Making the news at Medill | Editor and publisher

Gretchen A. Peck | for editor and editor

In the fourth quarter of 2021, the Medill School of Journalism, Media and Integrated Marketing Communications at Northwestern University made a lot of news. For example, he announced a new scholarship program, the Simmons Family Fellowship for Sports Journalism. The full scholarship will be awarded to students – preferably alumni of a historically black college or university (HBCU) – enrolled in the graduate-level sports journalism program.

When the scholarship was announced, Medill Dean Charles Whitaker said, “Scholarship funding for graduate students is one of our most critical needs at Medill. This level of support will change the lives of the students who receive it, and I am proud that this scholarship further reinforces Medill’s commitment to diversity, equity and inclusion.

A former winner, Associated Press editor Julie Pace, was inducted into Medill’s Hall of Achievement.

Editor & Publisher (E&P) spoke with the Medill School’s Director of Marketing, Communications and Special Events, Sara Brazeal, about other new programs designed to support journalists early in their careers or help news publishers to create new sustainable business models.

Graduate students of the Medill School now have the option of studying for one year at the Medill Investigative Program Chicago or the Medill Investigative Lab.

Programs equip journalists with practical skills, such as researching and researching investigative stories, operating freedom of information law, working sources and interviews effectively, and how to analyze and present the data in their narrative.

“A few years ago, Medill launched the Medill Investigative Lab,” Brazeal said. “This is an opportunity for our undergraduate journalism students and graduate students to work on investigative reporting projects.” Debbie Cenziper, a Pulitzer Prize-winning investigative journalist, is the lab’s director.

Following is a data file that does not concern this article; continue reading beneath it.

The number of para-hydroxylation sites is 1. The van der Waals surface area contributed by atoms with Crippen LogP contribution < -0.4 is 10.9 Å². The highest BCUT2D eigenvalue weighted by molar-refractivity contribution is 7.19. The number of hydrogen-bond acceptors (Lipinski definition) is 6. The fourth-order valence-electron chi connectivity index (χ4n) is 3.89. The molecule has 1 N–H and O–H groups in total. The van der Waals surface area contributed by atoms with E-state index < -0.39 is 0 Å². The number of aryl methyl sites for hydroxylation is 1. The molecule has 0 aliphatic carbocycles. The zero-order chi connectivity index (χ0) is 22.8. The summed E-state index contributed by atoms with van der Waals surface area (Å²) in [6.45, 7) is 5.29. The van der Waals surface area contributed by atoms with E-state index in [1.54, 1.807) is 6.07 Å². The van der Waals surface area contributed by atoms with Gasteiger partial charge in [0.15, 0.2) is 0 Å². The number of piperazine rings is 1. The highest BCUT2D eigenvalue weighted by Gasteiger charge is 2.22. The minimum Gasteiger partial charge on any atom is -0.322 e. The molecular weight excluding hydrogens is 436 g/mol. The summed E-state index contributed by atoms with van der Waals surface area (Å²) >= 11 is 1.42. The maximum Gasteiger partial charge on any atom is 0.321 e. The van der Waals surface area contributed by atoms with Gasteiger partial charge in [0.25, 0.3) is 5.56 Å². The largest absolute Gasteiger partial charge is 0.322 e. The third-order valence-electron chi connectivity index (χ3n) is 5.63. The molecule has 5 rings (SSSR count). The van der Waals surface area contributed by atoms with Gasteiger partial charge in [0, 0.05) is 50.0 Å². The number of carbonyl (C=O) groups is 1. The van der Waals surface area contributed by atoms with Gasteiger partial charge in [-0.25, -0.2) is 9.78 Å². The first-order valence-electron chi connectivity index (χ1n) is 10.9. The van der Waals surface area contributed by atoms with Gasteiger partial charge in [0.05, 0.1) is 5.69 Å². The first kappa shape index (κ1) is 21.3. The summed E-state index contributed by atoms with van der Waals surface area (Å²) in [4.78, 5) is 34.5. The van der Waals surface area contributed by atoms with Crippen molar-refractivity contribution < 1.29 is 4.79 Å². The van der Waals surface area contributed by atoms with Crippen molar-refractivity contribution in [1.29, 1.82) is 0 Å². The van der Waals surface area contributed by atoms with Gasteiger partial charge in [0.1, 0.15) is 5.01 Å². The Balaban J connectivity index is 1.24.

“When it comes to investigating local news, we recognize that local community newspapers don’t have the same resources as some of the larger news outlets that investigate news stories, but it’s a critical need,” he said. said Brazeal.

The Medill School seeks to advance the industry’s quest for sustainable business models for news publishers. This manifests through the Medill Subscriber Engagement Index, a tool they’ve rolled out in newsrooms across the country — for major metropolitan headlines, like the Chicago Tribune and Miami Herald, to community newspapers small markets. This tool allows news publishers to observe and analyze the behaviors of digital news subscribers and share the information with their peers.

“The Subscriber Engagement Index is part of our local news initiative,” Brazeal explained. “We are now able to expand our research into some of the key components that news organizations can use to create more dynamic and stable business models.”

“Tim Franklin is the senior associate dean and president of local news. He leads the program and works closely with our research center Spiegel, which took the lead in looking at the data and determining how subscribers behave and interact with online news,” she said. .

The Medill School gathered to induct graduates into its Hall of Achievement

In mid-November 2021, Medill announced that it had formed a new partnership with Google News Initiative (GNI) – worth $2 million and named “Data-Driven Reporting Project”. Grants will be awarded to investigative journalists who work for local media and media serving underrepresented communities in the United States and Canada.

“Local journalism is essential to the strength and health of our democracy, but sometimes journalists from small news outlets or freelance writers don’t have access to the technology and resources to help uncover the information their readers, listeners or viewers need to make informed decisions,” according to Charles Whitaker, Dean and Professor at Medill, who is also an alumnus – the school’s first graduate to serve as Dean.

The Data-Driven Reporting Project will also provide training and other resources to selected journalists, chosen by a panel of Medill professors, professional journalists and technology experts. Eligible recipients work on “document-based investigative projects”. They will be required to share data in publicly accessible repositories.

The data-driven reporting project began accepting applications in late 2021.

Gretchen A. Peck is editor-in-chief of Editor & Publisher. She has been reporting for E&P since 2010 and welcomes comments on [email protected].